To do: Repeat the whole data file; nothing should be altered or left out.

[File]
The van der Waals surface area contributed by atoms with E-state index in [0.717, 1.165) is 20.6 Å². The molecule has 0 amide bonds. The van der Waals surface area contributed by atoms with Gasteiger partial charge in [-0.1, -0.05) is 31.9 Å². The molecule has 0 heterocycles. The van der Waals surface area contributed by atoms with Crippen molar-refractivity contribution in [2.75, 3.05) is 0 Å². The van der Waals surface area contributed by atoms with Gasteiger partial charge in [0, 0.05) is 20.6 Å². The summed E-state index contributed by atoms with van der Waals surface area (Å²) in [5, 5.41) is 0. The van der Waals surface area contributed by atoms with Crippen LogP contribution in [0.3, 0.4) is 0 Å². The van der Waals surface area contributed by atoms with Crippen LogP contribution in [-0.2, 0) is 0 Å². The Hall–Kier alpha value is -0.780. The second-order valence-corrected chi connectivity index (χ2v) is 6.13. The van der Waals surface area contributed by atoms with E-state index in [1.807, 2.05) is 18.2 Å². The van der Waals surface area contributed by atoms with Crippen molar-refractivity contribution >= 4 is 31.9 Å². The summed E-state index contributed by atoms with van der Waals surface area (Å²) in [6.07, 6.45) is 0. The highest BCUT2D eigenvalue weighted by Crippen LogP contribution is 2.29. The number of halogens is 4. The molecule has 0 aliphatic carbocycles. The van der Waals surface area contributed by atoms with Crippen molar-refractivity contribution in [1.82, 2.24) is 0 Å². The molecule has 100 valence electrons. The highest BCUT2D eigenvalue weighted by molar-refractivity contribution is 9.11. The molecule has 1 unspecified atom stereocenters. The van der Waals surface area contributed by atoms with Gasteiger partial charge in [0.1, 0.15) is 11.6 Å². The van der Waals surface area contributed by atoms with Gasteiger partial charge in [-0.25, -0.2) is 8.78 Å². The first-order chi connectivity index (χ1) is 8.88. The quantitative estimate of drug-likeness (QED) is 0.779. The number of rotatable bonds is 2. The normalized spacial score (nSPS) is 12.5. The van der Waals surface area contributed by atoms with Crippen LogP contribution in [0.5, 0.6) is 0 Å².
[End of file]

The van der Waals surface area contributed by atoms with E-state index in [0.717, 1.165) is 20.6 Å². The molecule has 0 amide bonds. The van der Waals surface area contributed by atoms with Gasteiger partial charge in [-0.1, -0.05) is 31.9 Å². The molecule has 0 heterocycles. The van der Waals surface area contributed by atoms with Crippen molar-refractivity contribution in [2.75, 3.05) is 0 Å². The van der Waals surface area contributed by atoms with Gasteiger partial charge in [0, 0.05) is 20.6 Å². The summed E-state index contributed by atoms with van der Waals surface area (Å²) in [5, 5.41) is 0. The van der Waals surface area contributed by atoms with Crippen LogP contribution in [0.3, 0.4) is 0 Å². The van der Waals surface area contributed by atoms with Crippen LogP contribution in [-0.2, 0) is 0 Å². The Hall–Kier alpha value is -0.780. The second-order valence-corrected chi connectivity index (χ2v) is 6.13. The van der Waals surface area contributed by atoms with E-state index in [1.807, 2.05) is 18.2 Å². The van der Waals surface area contributed by atoms with Crippen molar-refractivity contribution >= 4 is 31.9 Å². The summed E-state index contributed by atoms with van der Waals surface area (Å²) in [6.07, 6.45) is 0. The highest BCUT2D eigenvalue weighted by Crippen LogP contribution is 2.29. The number of halogens is 4. The molecule has 0 aliphatic carbocycles. The van der Waals surface area contributed by atoms with Crippen molar-refractivity contribution in [1.82, 2.24) is 0 Å². The molecule has 100 valence electrons. The highest BCUT2D eigenvalue weighted by molar-refractivity contribution is 9.11. The molecule has 1 unspecified atom stereocenters. The van der Waals surface area contributed by atoms with Gasteiger partial charge in [0.1, 0.15) is 11.6 Å². The van der Waals surface area contributed by atoms with Gasteiger partial charge in [-0.25, -0.2) is 8.78 Å². The first-order chi connectivity index (χ1) is 8.88. The quantitative estimate of drug-likeness (QED) is 0.779. The number of rotatable bonds is 2. The normalized spacial score (nSPS) is 12.5. The van der Waals surface area contributed by atoms with Crippen LogP contribution in [0.5, 0.6) is 0 Å².